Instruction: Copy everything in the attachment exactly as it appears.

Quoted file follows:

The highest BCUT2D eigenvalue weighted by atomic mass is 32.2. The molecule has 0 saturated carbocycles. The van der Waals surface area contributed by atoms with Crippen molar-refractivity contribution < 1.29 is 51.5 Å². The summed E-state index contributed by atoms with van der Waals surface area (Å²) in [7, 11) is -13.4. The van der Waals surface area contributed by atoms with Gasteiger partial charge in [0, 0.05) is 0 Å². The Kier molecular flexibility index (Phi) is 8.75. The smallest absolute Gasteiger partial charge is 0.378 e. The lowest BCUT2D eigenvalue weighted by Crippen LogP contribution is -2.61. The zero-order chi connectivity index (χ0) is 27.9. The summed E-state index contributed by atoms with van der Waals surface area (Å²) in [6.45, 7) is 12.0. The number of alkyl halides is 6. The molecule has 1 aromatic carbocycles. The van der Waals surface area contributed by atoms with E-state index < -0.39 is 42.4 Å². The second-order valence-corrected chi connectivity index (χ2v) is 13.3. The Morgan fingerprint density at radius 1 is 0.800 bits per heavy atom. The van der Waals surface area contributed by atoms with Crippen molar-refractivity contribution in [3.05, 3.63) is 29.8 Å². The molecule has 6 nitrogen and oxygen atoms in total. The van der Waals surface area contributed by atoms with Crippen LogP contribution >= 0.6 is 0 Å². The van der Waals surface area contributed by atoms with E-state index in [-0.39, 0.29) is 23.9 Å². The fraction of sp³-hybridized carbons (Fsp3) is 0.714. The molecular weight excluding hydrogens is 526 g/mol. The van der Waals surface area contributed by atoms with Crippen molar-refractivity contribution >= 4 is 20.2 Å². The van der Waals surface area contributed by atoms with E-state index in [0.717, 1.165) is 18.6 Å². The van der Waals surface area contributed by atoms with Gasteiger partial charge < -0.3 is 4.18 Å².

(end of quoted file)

The highest BCUT2D eigenvalue weighted by atomic mass is 32.2. The molecule has 0 saturated carbocycles. The van der Waals surface area contributed by atoms with Crippen molar-refractivity contribution < 1.29 is 51.5 Å². The summed E-state index contributed by atoms with van der Waals surface area (Å²) in [7, 11) is -13.4. The van der Waals surface area contributed by atoms with Gasteiger partial charge in [0, 0.05) is 0 Å². The Kier molecular flexibility index (Phi) is 8.75. The smallest absolute Gasteiger partial charge is 0.378 e. The lowest BCUT2D eigenvalue weighted by Crippen LogP contribution is -2.61. The zero-order chi connectivity index (χ0) is 27.9. The summed E-state index contributed by atoms with van der Waals surface area (Å²) in [6.45, 7) is 12.0. The number of alkyl halides is 6. The molecule has 1 aromatic carbocycles. The van der Waals surface area contributed by atoms with E-state index < -0.39 is 42.4 Å². The second-order valence-corrected chi connectivity index (χ2v) is 13.3. The Morgan fingerprint density at radius 1 is 0.800 bits per heavy atom. The van der Waals surface area contributed by atoms with Crippen molar-refractivity contribution in [3.05, 3.63) is 29.8 Å². The molecule has 6 nitrogen and oxygen atoms in total. The van der Waals surface area contributed by atoms with Crippen LogP contribution >= 0.6 is 0 Å². The van der Waals surface area contributed by atoms with E-state index in [-0.39, 0.29) is 23.9 Å². The fraction of sp³-hybridized carbons (Fsp3) is 0.714. The molecular weight excluding hydrogens is 526 g/mol. The van der Waals surface area contributed by atoms with Crippen molar-refractivity contribution >= 4 is 20.2 Å². The van der Waals surface area contributed by atoms with E-state index in [0.717, 1.165) is 18.6 Å². The van der Waals surface area contributed by atoms with Gasteiger partial charge < -0.3 is 4.18 Å².